Community: Well Tank Short Cycling

irepairspaceships asks:

I noticed today that my well pump is short cycling. I checked the air pressure for the bladder which was around 30 PSI.

The tank seems to hold steady around 50 with no water running. As soon as I open any faucet, the tank pressure will dip down within seconds and I hear the click of the pump kicking back on and the tank will hit 50 again within a few seconds and this will continue on and on. Gently tapping on the tank, it seemed fairly empty.

Answer: 

If the tank itself is not actually water logged it could be that the nipple and/or bowl of your pressure switch are full of sediment. Is the gauge actually operational, or is it stuck at 50?

I’d drain it down, double check to make sure it’s actually empty (should be relatively light) check your air pressure against the switch settings (tank air should be 2 PSI less than your cut-in pressure), and unthread the pressure switch and nipple to examine for debris. – ParksVS

irepairspaceships:

The gauge definitely responds. If I turn a faucet on and watch the pressure gauge of the tank, it sweeps down within a few seconds and then I hear a ‘click’ and the pump turns on and I can see the gauge sweep back up to around 50 PSI.

If the tank was waterlogged, the air bladder itself would be much lower than 30 PSI, no?

This all started after I cut power the other day to the circuit breaker that has the pump on it and mistakenly used the faucet a few times. I heard a hissing noise coming from the tank after I had used a fair amount of water (again not thinking the power was cut) and clicked the breaker back on for the pump. Hissing went away and didn’t notice any issues with short cycling but then again I wasn’t really watching for that. I’m not sure if that helps narrow down what’s going on.

ParksVS:

if the tank was waterlogged…

Yeah, should be provided you had the water drained out of it. Some people miss that step and so you get the operating water pressure instead of air pressure power went out

I bet that your switch and nipple are full of sediment then. Spin ’em off and check it out. You could either take apart or replace the switch if it is full of crap. If the nipple is steel replace it with brass, if it’s brass just stick a screw driver in there and clean any of the crap out.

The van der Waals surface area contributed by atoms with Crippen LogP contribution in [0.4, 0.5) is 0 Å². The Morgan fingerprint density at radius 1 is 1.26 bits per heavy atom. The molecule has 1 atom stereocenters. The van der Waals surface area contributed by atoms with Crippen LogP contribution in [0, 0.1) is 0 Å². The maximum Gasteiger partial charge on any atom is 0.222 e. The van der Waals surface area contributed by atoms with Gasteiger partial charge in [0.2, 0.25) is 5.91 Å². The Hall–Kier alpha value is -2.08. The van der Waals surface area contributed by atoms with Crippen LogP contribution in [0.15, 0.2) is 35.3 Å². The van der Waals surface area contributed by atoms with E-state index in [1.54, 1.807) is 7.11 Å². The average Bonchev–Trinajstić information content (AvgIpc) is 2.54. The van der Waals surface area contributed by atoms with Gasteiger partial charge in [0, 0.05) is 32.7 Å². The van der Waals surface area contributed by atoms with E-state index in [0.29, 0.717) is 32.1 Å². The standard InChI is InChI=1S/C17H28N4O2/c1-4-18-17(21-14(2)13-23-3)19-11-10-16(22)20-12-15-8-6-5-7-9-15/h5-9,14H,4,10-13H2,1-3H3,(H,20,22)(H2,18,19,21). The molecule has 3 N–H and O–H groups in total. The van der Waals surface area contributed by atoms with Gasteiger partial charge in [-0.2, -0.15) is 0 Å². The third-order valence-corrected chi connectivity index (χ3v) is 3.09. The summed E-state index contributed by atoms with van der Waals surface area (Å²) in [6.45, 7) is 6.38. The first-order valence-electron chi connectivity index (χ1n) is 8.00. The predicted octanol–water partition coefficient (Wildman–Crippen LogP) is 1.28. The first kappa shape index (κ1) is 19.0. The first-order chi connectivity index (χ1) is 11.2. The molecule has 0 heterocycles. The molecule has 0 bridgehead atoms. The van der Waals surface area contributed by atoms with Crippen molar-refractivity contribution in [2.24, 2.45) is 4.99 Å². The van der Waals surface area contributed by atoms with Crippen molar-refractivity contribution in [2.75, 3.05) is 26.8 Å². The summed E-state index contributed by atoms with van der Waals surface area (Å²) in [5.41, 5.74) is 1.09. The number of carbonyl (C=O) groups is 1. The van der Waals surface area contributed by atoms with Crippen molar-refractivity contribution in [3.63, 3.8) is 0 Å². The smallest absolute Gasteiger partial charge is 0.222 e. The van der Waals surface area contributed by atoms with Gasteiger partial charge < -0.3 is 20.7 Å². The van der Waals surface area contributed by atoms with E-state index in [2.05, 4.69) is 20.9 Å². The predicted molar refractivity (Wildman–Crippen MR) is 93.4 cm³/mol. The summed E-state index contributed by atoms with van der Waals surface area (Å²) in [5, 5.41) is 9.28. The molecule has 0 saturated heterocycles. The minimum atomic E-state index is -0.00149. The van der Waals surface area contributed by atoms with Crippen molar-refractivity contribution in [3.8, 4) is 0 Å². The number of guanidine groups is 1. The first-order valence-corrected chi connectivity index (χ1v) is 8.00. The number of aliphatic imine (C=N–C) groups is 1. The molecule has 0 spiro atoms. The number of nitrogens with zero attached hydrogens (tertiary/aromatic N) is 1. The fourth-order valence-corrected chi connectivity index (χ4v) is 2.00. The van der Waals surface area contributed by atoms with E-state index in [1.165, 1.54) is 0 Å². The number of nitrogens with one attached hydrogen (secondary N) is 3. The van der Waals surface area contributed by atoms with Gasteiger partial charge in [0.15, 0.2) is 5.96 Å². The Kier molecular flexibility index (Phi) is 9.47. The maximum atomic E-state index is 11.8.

Again, check the air setting against the cut-in pressure of your switch once you get it back together. If you have a 30-50 switch you should have 28 PSI of air in the tank. 38 PSI for a 40-60.

irepairspaceships:

Cleaning out the switch might be farther than I feel comfortable going in diagnosing. But I’ve literally learned more about well tanks and air bladders in the last 24 hours than I thought I’d ever know! I was more concerned if this was an imminent issue, something that can go 24 hours, or something quick and easy to fix like adding air to the bladder. I’m completely limiting all water use as to not burn out the well pump or cause further damage to anything else.

I’ve been planning on replacing the entire tank this summer anyway, it’s corroding externally and the main water shutoff valve is severely corroded. It just may be time to bite the bullet and get it done.

ParksVS:

It’s a pretty simple operation; if you are wanting to do it just shut off the power to your pump at the panel or disconnect, take a photo of the way the wires enter the switch (mark them if need be), pull them off of the terminals and out of the box, and then you just unthread the switch and nipple. Sometimes they’ll come together sometimes separately. To take the switch bowl off to clean it it’ll either be a half-dozen Phillips head screws or about four small torx. Pop em out, gently pry the bowl away from the diaphragm and body, clean out, repeat steps in reverse for re-assembly. You may not even need to take the switch apart if it’s all in the nipple.